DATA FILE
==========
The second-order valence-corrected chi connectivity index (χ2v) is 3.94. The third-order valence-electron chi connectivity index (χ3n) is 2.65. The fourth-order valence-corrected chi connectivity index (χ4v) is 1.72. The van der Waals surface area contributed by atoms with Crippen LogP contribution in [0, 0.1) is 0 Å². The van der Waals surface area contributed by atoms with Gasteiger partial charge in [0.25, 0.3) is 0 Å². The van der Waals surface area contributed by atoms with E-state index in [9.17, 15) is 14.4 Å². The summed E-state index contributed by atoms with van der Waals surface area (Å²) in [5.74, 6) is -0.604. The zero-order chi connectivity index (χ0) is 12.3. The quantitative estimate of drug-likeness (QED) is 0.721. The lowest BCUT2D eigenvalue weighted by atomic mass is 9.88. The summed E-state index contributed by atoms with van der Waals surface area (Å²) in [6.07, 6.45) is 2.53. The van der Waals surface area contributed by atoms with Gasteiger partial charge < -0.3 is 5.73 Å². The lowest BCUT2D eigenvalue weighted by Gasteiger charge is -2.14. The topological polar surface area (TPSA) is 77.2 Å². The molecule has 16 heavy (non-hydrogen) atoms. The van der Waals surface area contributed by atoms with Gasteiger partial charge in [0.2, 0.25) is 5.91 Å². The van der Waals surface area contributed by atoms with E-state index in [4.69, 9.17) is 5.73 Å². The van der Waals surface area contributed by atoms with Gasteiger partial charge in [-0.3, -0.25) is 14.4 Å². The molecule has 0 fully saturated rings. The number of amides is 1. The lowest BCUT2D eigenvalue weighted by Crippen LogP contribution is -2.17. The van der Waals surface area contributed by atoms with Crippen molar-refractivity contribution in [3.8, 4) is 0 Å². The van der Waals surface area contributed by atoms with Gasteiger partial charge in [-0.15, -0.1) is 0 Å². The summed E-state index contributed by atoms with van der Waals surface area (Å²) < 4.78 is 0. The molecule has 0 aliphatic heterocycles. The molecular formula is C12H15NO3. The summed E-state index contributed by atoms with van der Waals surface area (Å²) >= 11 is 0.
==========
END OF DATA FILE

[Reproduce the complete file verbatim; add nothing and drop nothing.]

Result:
The second-order valence-corrected chi connectivity index (χ2v) is 3.94. The third-order valence-electron chi connectivity index (χ3n) is 2.65. The fourth-order valence-corrected chi connectivity index (χ4v) is 1.72. The van der Waals surface area contributed by atoms with Crippen LogP contribution in [0, 0.1) is 0 Å². The van der Waals surface area contributed by atoms with Gasteiger partial charge in [0.25, 0.3) is 0 Å². The van der Waals surface area contributed by atoms with E-state index in [9.17, 15) is 14.4 Å². The summed E-state index contributed by atoms with van der Waals surface area (Å²) in [5.74, 6) is -0.604. The zero-order chi connectivity index (χ0) is 12.3. The quantitative estimate of drug-likeness (QED) is 0.721. The lowest BCUT2D eigenvalue weighted by atomic mass is 9.88. The summed E-state index contributed by atoms with van der Waals surface area (Å²) in [6.07, 6.45) is 2.53. The van der Waals surface area contributed by atoms with Gasteiger partial charge < -0.3 is 5.73 Å². The lowest BCUT2D eigenvalue weighted by Gasteiger charge is -2.14. The topological polar surface area (TPSA) is 77.2 Å². The molecule has 16 heavy (non-hydrogen) atoms. The van der Waals surface area contributed by atoms with Gasteiger partial charge in [0.2, 0.25) is 5.91 Å². The van der Waals surface area contributed by atoms with E-state index in [4.69, 9.17) is 5.73 Å². The van der Waals surface area contributed by atoms with Gasteiger partial charge in [-0.3, -0.25) is 14.4 Å². The molecule has 0 fully saturated rings. The number of amides is 1. The lowest BCUT2D eigenvalue weighted by Crippen LogP contribution is -2.17. The van der Waals surface area contributed by atoms with Crippen molar-refractivity contribution in [3.8, 4) is 0 Å². The van der Waals surface area contributed by atoms with Gasteiger partial charge in [-0.15, -0.1) is 0 Å². The summed E-state index contributed by atoms with van der Waals surface area (Å²) < 4.78 is 0. The molecule has 0 aliphatic heterocycles. The molecular formula is C12H15NO3. The summed E-state index contributed by atoms with van der Waals surface area (Å²) >= 11 is 0.